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Diane Warren: Wild Stories Behind Hits for Beyoncé, Cher, Aerosmith and More

From “I Don’t Want to Miss A Thing” to “Why Did You Do That?,” hit-making songwriter Diane Warren tells all

Diane Warren poses for a portrait at the 92nd Academy Awards Nominees Luncheon at the Loews Hotel on Monday, Jan. 27, 2020, in Los Angeles.

Chris Pizzello/Invision/AP

One day circa 1964, a young Diane Warren looked at the songwriting credits on The Drifters’ “Up on the Roof” and decided upon her life’s mission. “It said (Goffin/King),” she says. “I remember wanting to be in the parentheses.” Warren ended up writing dozens of hits, beginning with DeBarge’s “Rhythm of the Night” in 1985, with nine songs hitting number one, from Toni Braxton’s “Un-Break My Heart” to Aerosmith’s “I Don’t Want to Miss A Thing.”

In a recent interview with our Rolling Stone Music Now podcast, Warren – who has a guest-singer-packed solo album, Diane Warren: The Cave Sessions Vol. 1,  due this year – looked back at the stories behind some of her biggest songs. (To hear the audio version of the full interview, press play below, or download and subscribe on iTunes or Spotify.)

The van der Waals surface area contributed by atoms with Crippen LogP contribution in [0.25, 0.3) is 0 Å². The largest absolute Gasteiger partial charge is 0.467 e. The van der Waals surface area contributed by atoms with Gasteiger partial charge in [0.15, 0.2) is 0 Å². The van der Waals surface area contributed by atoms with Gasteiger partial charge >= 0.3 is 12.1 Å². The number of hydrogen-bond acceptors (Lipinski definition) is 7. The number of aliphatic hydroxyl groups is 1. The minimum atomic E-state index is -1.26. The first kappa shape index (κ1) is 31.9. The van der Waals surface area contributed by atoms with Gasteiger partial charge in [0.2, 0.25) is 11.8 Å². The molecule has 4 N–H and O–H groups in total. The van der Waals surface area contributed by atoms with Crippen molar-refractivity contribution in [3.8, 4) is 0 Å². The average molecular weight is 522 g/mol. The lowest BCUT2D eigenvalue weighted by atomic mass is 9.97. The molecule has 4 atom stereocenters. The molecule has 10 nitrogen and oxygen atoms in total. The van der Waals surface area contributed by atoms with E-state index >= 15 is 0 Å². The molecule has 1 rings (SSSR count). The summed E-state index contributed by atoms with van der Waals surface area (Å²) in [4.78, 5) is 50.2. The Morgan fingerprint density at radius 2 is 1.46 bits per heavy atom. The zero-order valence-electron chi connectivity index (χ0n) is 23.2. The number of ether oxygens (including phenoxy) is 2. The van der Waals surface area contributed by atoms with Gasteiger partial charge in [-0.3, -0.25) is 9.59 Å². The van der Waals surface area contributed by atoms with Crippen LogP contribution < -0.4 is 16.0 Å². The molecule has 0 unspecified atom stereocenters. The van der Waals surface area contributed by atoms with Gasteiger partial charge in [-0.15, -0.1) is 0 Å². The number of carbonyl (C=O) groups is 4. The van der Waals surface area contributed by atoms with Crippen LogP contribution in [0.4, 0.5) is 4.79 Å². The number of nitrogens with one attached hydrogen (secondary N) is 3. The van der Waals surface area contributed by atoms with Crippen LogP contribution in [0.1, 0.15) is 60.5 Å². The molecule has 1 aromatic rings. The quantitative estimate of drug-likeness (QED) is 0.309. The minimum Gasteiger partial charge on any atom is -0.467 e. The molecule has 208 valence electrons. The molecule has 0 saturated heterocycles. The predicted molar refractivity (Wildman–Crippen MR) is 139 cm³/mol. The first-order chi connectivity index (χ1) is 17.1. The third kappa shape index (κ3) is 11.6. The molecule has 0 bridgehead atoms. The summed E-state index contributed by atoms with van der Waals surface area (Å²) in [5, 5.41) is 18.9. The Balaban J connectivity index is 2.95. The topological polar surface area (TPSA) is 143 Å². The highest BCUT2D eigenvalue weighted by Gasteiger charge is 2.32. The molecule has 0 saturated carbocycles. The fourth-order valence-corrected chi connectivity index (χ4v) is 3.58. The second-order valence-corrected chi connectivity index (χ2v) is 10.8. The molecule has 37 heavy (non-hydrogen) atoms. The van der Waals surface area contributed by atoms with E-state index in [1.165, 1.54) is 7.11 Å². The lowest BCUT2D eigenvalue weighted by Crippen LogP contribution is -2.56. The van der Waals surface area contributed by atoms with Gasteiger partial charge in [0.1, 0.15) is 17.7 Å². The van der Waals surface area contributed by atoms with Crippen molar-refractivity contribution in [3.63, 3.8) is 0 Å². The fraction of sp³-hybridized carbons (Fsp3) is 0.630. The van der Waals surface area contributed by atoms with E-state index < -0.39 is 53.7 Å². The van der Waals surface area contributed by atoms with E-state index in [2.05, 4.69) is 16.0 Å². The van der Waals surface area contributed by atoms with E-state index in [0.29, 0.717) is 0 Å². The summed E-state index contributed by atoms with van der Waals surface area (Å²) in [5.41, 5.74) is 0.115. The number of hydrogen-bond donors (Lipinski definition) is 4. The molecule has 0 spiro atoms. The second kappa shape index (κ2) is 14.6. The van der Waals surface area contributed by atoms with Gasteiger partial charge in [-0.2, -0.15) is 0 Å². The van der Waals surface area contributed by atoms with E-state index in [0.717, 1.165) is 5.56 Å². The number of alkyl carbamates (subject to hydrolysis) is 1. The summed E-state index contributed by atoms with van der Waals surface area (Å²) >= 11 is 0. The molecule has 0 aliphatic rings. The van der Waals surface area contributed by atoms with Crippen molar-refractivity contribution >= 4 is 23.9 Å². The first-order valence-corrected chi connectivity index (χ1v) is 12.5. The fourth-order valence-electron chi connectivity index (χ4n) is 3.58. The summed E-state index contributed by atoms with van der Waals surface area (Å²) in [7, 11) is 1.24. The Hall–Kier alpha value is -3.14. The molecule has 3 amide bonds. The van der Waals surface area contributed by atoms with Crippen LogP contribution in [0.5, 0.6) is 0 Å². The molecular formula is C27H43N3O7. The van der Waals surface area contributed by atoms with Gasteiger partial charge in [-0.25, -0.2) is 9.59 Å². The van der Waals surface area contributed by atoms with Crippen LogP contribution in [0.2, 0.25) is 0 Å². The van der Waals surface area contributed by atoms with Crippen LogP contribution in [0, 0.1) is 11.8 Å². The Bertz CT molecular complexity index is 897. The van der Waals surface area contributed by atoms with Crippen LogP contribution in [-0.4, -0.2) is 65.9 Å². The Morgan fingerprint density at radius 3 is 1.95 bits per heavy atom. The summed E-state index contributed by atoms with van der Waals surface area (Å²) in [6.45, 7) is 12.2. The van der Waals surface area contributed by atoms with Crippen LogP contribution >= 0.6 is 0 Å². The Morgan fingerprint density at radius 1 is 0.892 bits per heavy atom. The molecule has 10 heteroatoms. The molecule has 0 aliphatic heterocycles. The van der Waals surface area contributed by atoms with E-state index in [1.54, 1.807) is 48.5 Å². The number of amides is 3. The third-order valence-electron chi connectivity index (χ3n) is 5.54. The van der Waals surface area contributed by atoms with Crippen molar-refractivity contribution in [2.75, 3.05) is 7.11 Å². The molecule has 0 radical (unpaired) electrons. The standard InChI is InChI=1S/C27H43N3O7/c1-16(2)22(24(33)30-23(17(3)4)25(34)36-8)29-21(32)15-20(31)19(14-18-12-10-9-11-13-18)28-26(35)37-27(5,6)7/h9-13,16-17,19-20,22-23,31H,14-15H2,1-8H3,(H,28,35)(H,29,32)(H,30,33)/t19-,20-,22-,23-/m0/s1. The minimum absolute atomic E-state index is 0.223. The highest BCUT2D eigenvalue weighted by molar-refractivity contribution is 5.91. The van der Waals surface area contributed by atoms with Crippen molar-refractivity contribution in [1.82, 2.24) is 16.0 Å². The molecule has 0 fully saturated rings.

“(You Make Me) Rock Hard,” Kiss (1988)

“I thought it was a really good title for a Kiss song!  It was kind of funny. And then, you know, Paul loved it. And we ended up writing the song. I can’t believe I came up with that title.

“Girl You Know It’s True,” Milli Vanilli (1989)

“I knew that was a hit song. And it’s kind of a funny little story. When I was writing it. I was really bored writing the verse, and my hand slipped, and it goes up a half step  in the middle of the verse in a really weird place. But it really works. There was a group at the time called the Jets who were supposed to record it, and they’d kept it on hold for a year.  And then they didn’t do it. I was really kind of pissed off because I had sat on the song. And I went to see Clive Davis in New York, and before I even played the song he played, he goes, I have this new group, Milli Vanilli. And he played ‘Girl You Know It’s True,’ which has almost the same rhythm as ‘Blame It on the Rain,’ which is kind of weird. And Clive loved the song and whoever recorded it recorded it. But whoever sang it it, I love it. I love that song. And I had no idea they weren’t singing until they were playing live [and their backing track started skipping]!”

“Un-Break My Heart,” Toni Braxton (1996)

“I came up with that title. And I started playing the chorus with those chords.It’s a weird title. It created a word. I remember, Clive Davis, when I played that song, he goes, ‘you can’t rhyme rain and pain’ [because it’s a cliché ].He wanted me to change it. And I go, ‘No, no, it works.’ I thought it’d be a good song for Toni Braxton, and Clive loved it for her. And she didn’t really like it. It happens! Maybe she hates it more now, having to sing it for 20 years.”

“If I Could Turn Back Time,” Cher (1989)